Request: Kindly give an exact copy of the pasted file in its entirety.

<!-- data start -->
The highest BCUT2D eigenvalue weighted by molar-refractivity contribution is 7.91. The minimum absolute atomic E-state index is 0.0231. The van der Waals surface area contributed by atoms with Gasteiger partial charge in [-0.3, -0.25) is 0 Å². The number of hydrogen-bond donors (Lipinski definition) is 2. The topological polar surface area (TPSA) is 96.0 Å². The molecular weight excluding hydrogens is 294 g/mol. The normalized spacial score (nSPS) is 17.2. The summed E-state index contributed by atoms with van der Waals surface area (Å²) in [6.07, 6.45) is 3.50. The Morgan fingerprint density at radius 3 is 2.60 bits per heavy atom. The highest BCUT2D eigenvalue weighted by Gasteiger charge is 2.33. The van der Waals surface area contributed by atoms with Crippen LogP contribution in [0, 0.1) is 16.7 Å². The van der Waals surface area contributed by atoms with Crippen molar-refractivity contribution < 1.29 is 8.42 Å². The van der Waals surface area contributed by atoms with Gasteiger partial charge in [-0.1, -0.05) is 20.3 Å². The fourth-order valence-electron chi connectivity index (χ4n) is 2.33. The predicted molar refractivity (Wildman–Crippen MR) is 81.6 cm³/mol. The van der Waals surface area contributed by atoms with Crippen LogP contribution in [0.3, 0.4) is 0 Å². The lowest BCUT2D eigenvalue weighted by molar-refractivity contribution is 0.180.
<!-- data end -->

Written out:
The highest BCUT2D eigenvalue weighted by molar-refractivity contribution is 7.91. The minimum absolute atomic E-state index is 0.0231. The van der Waals surface area contributed by atoms with Gasteiger partial charge in [-0.3, -0.25) is 0 Å². The number of hydrogen-bond donors (Lipinski definition) is 2. The topological polar surface area (TPSA) is 96.0 Å². The molecular weight excluding hydrogens is 294 g/mol. The normalized spacial score (nSPS) is 17.2. The summed E-state index contributed by atoms with van der Waals surface area (Å²) in [6.07, 6.45) is 3.50. The Morgan fingerprint density at radius 3 is 2.60 bits per heavy atom. The highest BCUT2D eigenvalue weighted by Gasteiger charge is 2.33. The van der Waals surface area contributed by atoms with Crippen LogP contribution in [0, 0.1) is 16.7 Å². The van der Waals surface area contributed by atoms with Crippen molar-refractivity contribution < 1.29 is 8.42 Å². The van der Waals surface area contributed by atoms with Gasteiger partial charge in [-0.1, -0.05) is 20.3 Å². The fourth-order valence-electron chi connectivity index (χ4n) is 2.33. The predicted molar refractivity (Wildman–Crippen MR) is 81.6 cm³/mol. The van der Waals surface area contributed by atoms with Crippen LogP contribution in [0.3, 0.4) is 0 Å². The lowest BCUT2D eigenvalue weighted by molar-refractivity contribution is 0.180.